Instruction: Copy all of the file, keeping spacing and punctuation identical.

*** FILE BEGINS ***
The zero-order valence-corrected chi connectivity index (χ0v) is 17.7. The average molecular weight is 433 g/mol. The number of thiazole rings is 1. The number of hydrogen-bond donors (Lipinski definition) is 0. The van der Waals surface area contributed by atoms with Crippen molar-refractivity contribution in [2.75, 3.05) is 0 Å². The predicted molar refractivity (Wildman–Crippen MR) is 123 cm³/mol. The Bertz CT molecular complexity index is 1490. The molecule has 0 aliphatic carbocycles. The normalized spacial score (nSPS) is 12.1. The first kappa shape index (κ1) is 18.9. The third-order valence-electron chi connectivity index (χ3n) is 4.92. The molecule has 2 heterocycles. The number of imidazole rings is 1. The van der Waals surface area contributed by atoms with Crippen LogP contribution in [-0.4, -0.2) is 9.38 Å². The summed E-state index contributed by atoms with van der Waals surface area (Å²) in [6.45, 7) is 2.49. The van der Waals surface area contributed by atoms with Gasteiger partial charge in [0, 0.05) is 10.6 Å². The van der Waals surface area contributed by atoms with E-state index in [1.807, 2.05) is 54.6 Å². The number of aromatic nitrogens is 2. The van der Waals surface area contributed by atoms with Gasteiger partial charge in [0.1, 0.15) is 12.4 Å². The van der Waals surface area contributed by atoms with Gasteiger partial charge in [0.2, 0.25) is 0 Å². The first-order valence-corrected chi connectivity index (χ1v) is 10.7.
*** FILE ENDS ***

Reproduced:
The zero-order valence-corrected chi connectivity index (χ0v) is 17.7. The average molecular weight is 433 g/mol. The number of thiazole rings is 1. The number of hydrogen-bond donors (Lipinski definition) is 0. The van der Waals surface area contributed by atoms with Crippen molar-refractivity contribution in [2.75, 3.05) is 0 Å². The predicted molar refractivity (Wildman–Crippen MR) is 123 cm³/mol. The Bertz CT molecular complexity index is 1490. The molecule has 0 aliphatic carbocycles. The normalized spacial score (nSPS) is 12.1. The first kappa shape index (κ1) is 18.9. The third-order valence-electron chi connectivity index (χ3n) is 4.92. The molecule has 2 heterocycles. The number of imidazole rings is 1. The van der Waals surface area contributed by atoms with Crippen LogP contribution in [-0.4, -0.2) is 9.38 Å². The summed E-state index contributed by atoms with van der Waals surface area (Å²) in [6.45, 7) is 2.49. The van der Waals surface area contributed by atoms with Gasteiger partial charge in [0, 0.05) is 10.6 Å². The van der Waals surface area contributed by atoms with E-state index in [1.807, 2.05) is 54.6 Å². The number of aromatic nitrogens is 2. The van der Waals surface area contributed by atoms with Gasteiger partial charge in [0.1, 0.15) is 12.4 Å². The van der Waals surface area contributed by atoms with Gasteiger partial charge in [0.2, 0.25) is 0 Å². The first-order valence-corrected chi connectivity index (χ1v) is 10.7.